Cho Myung-hee (1894~1938) was born in 1894 in Jincheon, North Chungcheong Province, as the son of a poor scholar. His pen name was Poseok. He graduated from Jungang High School in Seoul and studied philosophy at Toyo University in Japan. In 1919 he was arrested and jailed for participating in the March 1st Movement. He first established himself as an author in 1925 with the publication of “Into the Ground” in Gaebyeok magazine, and published his most representative short story “The Nakdong River” (1927) in Joseonjigwang magazine.
He went into exile in 1928 in the Maritime Province of Siberia in the Soviet Union in order to escape the Japanese crackdown. In 1934, he served as an executive of the Far East chapter of the Soviet Union of Writers and also published his epic poem, “Goryeo Trampled.” He was arrested by the Soviet military police in 1937 and deported to Tashkent in Uzbekistan. In 1938, he was reportedly executed by firing squad at a Khabarovsk prison. His publications include a collection of poems, On a Spring Lawn, and a collection of stories, Into the Ground.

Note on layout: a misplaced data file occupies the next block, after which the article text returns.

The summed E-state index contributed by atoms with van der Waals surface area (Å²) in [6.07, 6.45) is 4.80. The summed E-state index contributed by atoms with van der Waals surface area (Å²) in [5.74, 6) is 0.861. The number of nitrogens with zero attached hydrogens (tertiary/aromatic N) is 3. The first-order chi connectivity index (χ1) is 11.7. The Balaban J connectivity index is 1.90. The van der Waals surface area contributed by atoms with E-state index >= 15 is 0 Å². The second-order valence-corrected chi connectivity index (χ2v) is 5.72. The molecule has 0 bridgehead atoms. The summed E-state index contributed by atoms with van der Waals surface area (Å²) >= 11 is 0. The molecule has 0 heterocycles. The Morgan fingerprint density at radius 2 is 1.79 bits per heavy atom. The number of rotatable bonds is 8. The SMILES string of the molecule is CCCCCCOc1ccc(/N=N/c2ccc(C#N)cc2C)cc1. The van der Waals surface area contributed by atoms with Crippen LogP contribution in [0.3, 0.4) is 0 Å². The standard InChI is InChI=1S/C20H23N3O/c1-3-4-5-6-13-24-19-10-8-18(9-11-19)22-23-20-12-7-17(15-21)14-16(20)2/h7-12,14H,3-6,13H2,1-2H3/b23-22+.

Cho Myung-hee is a representative writer of the Japanese colonial period who followed the communist ideologies of KAPF (Korean Federation of Proletarian Art) and fiercely depicted in literature the dark reality of farm life in those days.
The dialogue between the protagonist who considers himself a skeptic and a cabaret worker, Eura, who says, “I always think I just want to die,” is the main storyline of this short story. This work effectively describes the desolate inner sentiments, feelings, and skepticism of the protagonist who travels to Harbin and the sorrowful sentimentality of the city. In addition, “Harbin” impressively portrays that the Second World War, which broke out in 1939, greatly influenced the city of Harbin, which was located in Northeast China at the time. This is evident especially in the lines describing the closed French and Dutch Consulates on Kitai Tverskaya, the main street of Harbin where Russian stores and Western style buildings are located. The theme of this work seems to be the sorrow of an intellect under colonization, feeling only fundamentally skeptical and depressed, even while conversing with a beautiful waitress at the exotic Harbin’s hotel, cabaret, and café where Tchaikovsky’s chamber music plays.